Mr. Motley to Mr. Seward.

No. 208 ]

Sir: I have the honor to state that G. V. Fox, Assistant Secretary of the United States Navy, has made a brief visit to Vienna, arriving on the 10th instant, and leaving the city this morning for Trieste.

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A copy of your circular to the diplomatic and consular officers of the United States recommending him to their friendly offices was received by me in advance of his arrival, together with a list of questions in regard to the naval establishments of this empire, which he desired me to have placed in the proper channel.

The subject has been laid before the imperial royal government, in a note addressed by me to his Excellency Count Mensdorff, and I am assured, in aprivate interview on the subject, that due attention will be given to the wishes of the United States government. I will forward the answer to my communication as soon as it reaches me.

I also requested the minister of foreign affairs, both verbally and by note, that the necessary facilities might be afforded to Mr. Fox, upon his proposed visit of inspection to the naval establishments of Trieste and Pola.

In an interview with Count Mensdorff, who received him in the most cordial manner, Mr. Fox expressed his admiration of the late brilliant achievements of Admiral Tegett-hoff, and his desire to make the acquaintance of that distinguished commander. The minister accordingly invited Mr. Fox (as well as myself) to dine on the following day to meet the admiral. It happened, however, that the admiral was engaged to dine with the Archduke Albert, but on the following evening I had the pleasure of introducing him and Mr. Fox to each other at my own house. On the same evening, I Received a note from Count Mensdorff, stating that the Emperor would receive Mr. Fox at a certain hour next day, and requesting that I would accompany and present him to his Majesty.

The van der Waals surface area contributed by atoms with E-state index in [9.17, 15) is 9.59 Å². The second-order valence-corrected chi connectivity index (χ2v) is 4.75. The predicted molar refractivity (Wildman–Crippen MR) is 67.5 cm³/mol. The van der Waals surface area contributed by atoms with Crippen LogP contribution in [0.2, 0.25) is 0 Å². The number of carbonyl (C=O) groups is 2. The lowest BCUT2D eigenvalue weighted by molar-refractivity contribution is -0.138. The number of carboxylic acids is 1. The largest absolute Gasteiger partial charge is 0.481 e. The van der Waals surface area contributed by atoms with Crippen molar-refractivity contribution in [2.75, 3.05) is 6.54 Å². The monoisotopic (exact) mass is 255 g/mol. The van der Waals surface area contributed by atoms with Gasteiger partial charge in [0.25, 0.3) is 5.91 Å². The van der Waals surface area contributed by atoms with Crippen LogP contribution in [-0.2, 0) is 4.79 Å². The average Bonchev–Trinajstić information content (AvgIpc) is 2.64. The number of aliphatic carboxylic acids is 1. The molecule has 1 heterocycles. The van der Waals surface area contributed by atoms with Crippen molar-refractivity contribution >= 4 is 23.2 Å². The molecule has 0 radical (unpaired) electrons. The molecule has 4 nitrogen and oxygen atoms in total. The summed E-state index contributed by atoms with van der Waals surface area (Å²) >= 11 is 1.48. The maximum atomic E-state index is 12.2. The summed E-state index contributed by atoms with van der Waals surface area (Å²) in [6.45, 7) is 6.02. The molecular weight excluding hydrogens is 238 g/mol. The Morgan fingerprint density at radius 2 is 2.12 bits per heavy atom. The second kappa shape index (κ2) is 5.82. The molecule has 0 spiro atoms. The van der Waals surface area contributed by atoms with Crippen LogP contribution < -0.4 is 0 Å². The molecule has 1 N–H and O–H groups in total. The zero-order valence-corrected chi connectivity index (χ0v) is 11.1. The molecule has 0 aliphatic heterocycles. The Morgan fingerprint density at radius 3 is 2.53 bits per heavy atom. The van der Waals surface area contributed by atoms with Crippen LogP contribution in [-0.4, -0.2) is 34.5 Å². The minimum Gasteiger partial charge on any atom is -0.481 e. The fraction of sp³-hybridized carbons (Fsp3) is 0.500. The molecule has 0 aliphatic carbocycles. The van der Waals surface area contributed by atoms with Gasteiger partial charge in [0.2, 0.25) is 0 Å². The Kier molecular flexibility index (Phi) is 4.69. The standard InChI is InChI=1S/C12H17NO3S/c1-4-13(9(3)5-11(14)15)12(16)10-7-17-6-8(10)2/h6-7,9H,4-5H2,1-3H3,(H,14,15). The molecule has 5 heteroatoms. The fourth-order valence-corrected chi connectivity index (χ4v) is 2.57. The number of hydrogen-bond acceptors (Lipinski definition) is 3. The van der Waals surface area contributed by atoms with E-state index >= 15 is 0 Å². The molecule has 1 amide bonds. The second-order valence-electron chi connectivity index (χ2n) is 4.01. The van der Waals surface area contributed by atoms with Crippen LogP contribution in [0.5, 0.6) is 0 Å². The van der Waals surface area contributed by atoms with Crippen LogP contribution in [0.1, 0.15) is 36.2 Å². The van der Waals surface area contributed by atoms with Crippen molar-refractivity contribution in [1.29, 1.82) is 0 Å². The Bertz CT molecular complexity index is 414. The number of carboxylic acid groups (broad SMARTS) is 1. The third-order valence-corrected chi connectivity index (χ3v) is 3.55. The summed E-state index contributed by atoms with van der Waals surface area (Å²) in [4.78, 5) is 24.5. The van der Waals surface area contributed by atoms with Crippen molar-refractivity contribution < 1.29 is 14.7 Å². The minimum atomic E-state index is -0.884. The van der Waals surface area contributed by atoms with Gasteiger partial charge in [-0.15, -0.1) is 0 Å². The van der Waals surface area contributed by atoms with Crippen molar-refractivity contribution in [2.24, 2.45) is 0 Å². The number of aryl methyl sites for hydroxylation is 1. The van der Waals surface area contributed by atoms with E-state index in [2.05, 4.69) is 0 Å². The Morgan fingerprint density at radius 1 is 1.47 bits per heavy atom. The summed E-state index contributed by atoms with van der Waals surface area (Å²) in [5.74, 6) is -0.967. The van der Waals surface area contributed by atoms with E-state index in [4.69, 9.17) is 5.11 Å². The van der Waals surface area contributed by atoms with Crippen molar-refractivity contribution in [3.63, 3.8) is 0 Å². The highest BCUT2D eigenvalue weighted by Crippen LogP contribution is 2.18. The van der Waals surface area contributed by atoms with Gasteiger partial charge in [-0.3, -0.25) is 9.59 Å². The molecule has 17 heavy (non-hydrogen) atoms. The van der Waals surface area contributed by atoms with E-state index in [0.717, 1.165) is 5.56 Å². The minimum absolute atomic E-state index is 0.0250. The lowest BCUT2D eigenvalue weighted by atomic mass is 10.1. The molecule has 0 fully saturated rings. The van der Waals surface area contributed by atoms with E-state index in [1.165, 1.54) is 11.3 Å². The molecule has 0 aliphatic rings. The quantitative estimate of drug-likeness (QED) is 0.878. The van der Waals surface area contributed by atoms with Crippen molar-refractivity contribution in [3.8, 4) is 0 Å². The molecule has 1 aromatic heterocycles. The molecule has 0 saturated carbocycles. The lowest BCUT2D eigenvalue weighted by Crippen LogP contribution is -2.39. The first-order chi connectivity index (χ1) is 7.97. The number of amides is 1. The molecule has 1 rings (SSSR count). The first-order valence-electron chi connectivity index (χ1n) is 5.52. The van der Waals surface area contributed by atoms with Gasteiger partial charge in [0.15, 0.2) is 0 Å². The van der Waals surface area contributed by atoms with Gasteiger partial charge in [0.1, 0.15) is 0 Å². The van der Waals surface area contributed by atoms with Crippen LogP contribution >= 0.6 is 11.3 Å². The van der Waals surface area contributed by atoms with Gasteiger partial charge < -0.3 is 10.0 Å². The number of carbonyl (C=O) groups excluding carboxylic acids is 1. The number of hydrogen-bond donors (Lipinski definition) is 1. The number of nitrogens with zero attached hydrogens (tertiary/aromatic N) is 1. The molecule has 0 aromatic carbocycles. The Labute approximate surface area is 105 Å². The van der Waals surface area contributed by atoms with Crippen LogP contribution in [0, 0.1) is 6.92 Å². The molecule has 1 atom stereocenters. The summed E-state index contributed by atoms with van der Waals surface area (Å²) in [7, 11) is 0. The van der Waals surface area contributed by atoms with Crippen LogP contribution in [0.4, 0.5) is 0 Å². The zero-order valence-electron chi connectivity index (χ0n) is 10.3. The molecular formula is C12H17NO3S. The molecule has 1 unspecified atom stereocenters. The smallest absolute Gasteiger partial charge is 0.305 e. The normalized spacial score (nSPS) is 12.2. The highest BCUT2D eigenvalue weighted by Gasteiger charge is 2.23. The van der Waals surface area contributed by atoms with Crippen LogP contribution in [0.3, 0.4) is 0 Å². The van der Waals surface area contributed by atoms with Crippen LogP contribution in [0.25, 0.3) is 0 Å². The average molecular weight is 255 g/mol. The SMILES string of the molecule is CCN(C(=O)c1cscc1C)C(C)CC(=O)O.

As the Emperor was about to leave Vienna almost immediately on a somewhat extensive tour, it had been thought best by Mr Fox and myself not to make formal application for an audience, and it was therefore the more complimentary to the United States, and to so distinguished a member of its government as Mr. Fox, that the interview was thus arranged.

The Emperor received Mr. Fox with much courtesy, made many remarks expressive of his special admiration of the recent naval history of the United States, addressed his sincere compliments to Mr. Fox as its efficient and distinguished representative, and hoped that he would visit the imperial establishments at Trieste and Pola.

I think that Mr. Fox is with reason satisfied with the attention shown to him during his very brief visit to Vienna.

I have the honor to remain, sir, your obedient servant,


Hon. William H. Seward, Secretary of State, Washington, D.C.